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Longtime humor columnist Dave Barry is back. But this time, he’s tickling kids’ funny bones as a young-adult novelist.


WHEN DAVE BARRY
retired his weekly syndicated humor column in 2005, some wondered what he would do next. But instead of joining the canasta-and-shuffleboard crowd, the Pulitzer Prize–winning humorist discovered a new audience for his sidesplitting comedy: kids.

It was Barry’s close friend, thriller writer Ridley Pearson, who suggested he give the young-adult crowd a try. “It dawned on me that Dave has never really matured past nine years old anyway, so how perfect could it be?” Pearson asks.

The two teamed up to write Peter and the Starcatchers, a prequel to the Peter Pan story; it flew off the shelves faster than a ticked-off Tinkerbell. At each stop of their book tour, Barry and Pearson -- dressed in pirate attire -- were greeted by hundreds of kids, some in similar pirate gear and all wanting more of the books.

“Kids are the most amazing readers,” Barry says. “They’re so enthusiastic. They’re just really into the story. They don’t care who you are, what the reviewers said. They don’t care if it’s a best seller or going to be made into a movie. It’s the story that interests them.”

After writing three best-selling Starcatchers books in three years, the two thought they had wrapped up the trilogy’s story line with a nice shiny bow and were done with the series. Then the letters started arriving. “We had all this mail from kids, who were not asking but telling us we had to write another one,” Barry says. “They pointed out all these things we hadn’t explained. And so, Ridley and I did an unusual amount of poking around for us. We found an idea for a fourth book, and everything seemed to make so much sense.”

In the new fourth installment, Peter and the Sword of Mercy (Disney Books, $19), Barry and Pearson cross Charlemagne with Tinkerbell, throwing in a few talking porpoises and a feathered helicopter for good measure. It may sound confusing, but it all comes together in a wonderfully funny, fast-paced read.

The pair of authors honed the plot through several months of back-and-forth e-mails, a process they call “ping-pong collaboration.” “I’m more of a backhand guy,” Barry explains. “Ridley is a straight shooter, up the middle.” So Pearson takes on the bone-tingling sections, while Barry tackles the bone-tickling parts. And Barry admits to having a soft spot for a few of his characters.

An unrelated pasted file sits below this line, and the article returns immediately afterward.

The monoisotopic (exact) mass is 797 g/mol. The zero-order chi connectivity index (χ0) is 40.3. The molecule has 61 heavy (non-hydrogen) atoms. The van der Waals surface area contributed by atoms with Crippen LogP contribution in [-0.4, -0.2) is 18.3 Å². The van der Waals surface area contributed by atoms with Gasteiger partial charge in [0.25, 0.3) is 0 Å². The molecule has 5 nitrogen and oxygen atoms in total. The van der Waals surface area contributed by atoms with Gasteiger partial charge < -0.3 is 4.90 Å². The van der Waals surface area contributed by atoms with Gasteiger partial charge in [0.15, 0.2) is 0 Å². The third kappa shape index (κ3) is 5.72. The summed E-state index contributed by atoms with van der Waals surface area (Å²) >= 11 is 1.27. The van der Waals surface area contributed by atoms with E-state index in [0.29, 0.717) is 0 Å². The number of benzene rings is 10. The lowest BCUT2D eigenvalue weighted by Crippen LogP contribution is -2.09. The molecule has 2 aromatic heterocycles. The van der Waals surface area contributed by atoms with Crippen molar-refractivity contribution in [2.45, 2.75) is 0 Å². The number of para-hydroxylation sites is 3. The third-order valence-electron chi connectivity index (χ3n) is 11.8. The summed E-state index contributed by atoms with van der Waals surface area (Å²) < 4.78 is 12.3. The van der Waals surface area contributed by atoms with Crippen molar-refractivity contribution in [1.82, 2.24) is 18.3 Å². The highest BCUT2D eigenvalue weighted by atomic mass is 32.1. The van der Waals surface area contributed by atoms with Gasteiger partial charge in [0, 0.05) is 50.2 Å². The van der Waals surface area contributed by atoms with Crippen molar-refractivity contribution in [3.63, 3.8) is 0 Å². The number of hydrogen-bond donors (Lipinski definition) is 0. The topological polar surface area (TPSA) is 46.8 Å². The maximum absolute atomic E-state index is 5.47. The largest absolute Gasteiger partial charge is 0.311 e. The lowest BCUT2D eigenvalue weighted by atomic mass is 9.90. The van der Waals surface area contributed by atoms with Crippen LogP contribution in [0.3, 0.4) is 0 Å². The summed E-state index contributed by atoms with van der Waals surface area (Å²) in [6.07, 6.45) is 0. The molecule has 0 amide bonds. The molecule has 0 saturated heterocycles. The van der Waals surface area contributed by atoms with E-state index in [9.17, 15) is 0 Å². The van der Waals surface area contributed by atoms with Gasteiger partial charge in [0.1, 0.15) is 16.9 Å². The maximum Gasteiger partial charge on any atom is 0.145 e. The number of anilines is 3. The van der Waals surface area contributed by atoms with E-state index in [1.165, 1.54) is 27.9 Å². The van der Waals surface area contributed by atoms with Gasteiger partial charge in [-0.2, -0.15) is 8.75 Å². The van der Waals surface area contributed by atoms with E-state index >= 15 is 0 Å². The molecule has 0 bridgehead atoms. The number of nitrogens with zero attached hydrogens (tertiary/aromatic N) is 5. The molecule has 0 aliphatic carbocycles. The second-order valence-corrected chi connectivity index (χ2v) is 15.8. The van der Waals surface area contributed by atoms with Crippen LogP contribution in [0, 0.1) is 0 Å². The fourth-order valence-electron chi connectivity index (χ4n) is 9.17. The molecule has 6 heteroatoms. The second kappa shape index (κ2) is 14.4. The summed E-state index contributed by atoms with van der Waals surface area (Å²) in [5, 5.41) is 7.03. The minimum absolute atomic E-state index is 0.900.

“I love Captain Hook more with each passing book, because he wants so badly to be bad, but he’s really bad at being bad,” he says. “Our latest book has a couple of new characters I really like, especially Uncle Neville, whose brilliant inventions never seem to do what they’re supposed to.”

As they hit the road together for Peter and the Sword of Mercy’s book tour, they will figure out what’s next. A fifth book, perhaps? It’s not planned -- but then again, neither was Barry’s second career as a children’s author. “I don’t think I ever imagined that five years later, I would still be writing books for young readers,” he says. “And now, I don’t think I’ll ever stop.”


All Kidding Aside

Now that Dave Barry is writing best sellers for the younger set, we asked him which children’s books top the charts with his own kids.


The Cat in the Hat and The Cat in the Hat Comes Back
BY DR. SEUSS

“I’ve read both of these at least 53,000 times, and I’ve never been allowed to skip a page. You read a lot of books for children that are teach-y or preachy or just stupid, and you realize why kids love Dr. Seuss. He’s not only a genius, but kids could see he was genius -- a wonderfully subversive, quirky guy who created this world in which things are not as simple as they look.”

Good Night, Gorilla
BY PEGGY RATHMANN

“This was my favorite book to read to my daughter, Sophie. It’s the one where all the animals sneak out of the zoo. Again, it’s a little subversive. The animals don’t go to bed; they all sneak out. It’s a simple enough concept and very exciting to Sophie.”

Shark in the Park!
BY NICK SHARRATT

“This kid keeps seeing a shark in the park, but it’s always something that looks like a shark. At the end of the book, guess what? All the animals sneak out. There really is a shark in the park.”